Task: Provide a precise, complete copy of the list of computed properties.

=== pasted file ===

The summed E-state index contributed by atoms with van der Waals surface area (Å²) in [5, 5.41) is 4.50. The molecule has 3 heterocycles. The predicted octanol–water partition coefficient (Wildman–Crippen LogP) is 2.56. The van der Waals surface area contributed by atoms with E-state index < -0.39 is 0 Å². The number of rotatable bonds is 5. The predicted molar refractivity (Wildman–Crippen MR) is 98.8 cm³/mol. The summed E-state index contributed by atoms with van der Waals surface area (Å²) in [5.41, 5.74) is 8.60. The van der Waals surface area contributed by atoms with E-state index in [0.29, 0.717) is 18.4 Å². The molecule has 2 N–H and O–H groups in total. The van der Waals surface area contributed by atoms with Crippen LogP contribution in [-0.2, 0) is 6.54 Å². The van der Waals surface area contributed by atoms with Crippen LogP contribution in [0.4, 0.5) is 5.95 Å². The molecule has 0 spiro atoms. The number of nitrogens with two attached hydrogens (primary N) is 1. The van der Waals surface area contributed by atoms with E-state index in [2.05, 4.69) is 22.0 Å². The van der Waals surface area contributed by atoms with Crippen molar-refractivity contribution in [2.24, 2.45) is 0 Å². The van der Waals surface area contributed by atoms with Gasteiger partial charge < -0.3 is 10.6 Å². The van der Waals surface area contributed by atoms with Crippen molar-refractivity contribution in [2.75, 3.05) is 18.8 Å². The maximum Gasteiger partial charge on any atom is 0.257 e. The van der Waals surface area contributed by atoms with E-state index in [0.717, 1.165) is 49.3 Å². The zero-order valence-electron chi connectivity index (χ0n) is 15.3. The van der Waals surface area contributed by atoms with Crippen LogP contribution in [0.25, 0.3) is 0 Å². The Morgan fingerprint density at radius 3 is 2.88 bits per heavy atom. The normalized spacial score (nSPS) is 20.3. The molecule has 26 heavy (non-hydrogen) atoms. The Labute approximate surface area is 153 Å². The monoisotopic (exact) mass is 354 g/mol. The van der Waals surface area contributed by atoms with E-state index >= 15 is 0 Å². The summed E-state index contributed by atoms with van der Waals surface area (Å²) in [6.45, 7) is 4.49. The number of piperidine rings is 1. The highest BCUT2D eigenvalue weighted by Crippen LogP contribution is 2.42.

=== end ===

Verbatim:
The summed E-state index contributed by atoms with van der Waals surface area (Å²) in [5, 5.41) is 4.50. The molecule has 3 heterocycles. The predicted octanol–water partition coefficient (Wildman–Crippen LogP) is 2.56. The van der Waals surface area contributed by atoms with E-state index < -0.39 is 0 Å². The number of rotatable bonds is 5. The predicted molar refractivity (Wildman–Crippen MR) is 98.8 cm³/mol. The summed E-state index contributed by atoms with van der Waals surface area (Å²) in [5.41, 5.74) is 8.60. The van der Waals surface area contributed by atoms with E-state index in [0.29, 0.717) is 18.4 Å². The molecule has 2 N–H and O–H groups in total. The van der Waals surface area contributed by atoms with Crippen LogP contribution in [-0.2, 0) is 6.54 Å². The van der Waals surface area contributed by atoms with Crippen LogP contribution in [0.4, 0.5) is 5.95 Å². The molecule has 0 spiro atoms. The number of nitrogens with two attached hydrogens (primary N) is 1. The van der Waals surface area contributed by atoms with E-state index in [2.05, 4.69) is 22.0 Å². The van der Waals surface area contributed by atoms with Crippen molar-refractivity contribution in [2.24, 2.45) is 0 Å². The van der Waals surface area contributed by atoms with Gasteiger partial charge < -0.3 is 10.6 Å². The van der Waals surface area contributed by atoms with Crippen molar-refractivity contribution in [2.75, 3.05) is 18.8 Å². The maximum Gasteiger partial charge on any atom is 0.257 e. The van der Waals surface area contributed by atoms with E-state index in [0.717, 1.165) is 49.3 Å². The zero-order valence-electron chi connectivity index (χ0n) is 15.3. The van der Waals surface area contributed by atoms with Crippen LogP contribution in [0.25, 0.3) is 0 Å². The Morgan fingerprint density at radius 3 is 2.88 bits per heavy atom. The normalized spacial score (nSPS) is 20.3. The molecule has 26 heavy (non-hydrogen) atoms. The Labute approximate surface area is 153 Å². The monoisotopic (exact) mass is 354 g/mol. The van der Waals surface area contributed by atoms with E-state index >= 15 is 0 Å². The summed E-state index contributed by atoms with van der Waals surface area (Å²) in [6.45, 7) is 4.49. The number of piperidine rings is 1. The highest BCUT2D eigenvalue weighted by Crippen LogP contribution is 2.42.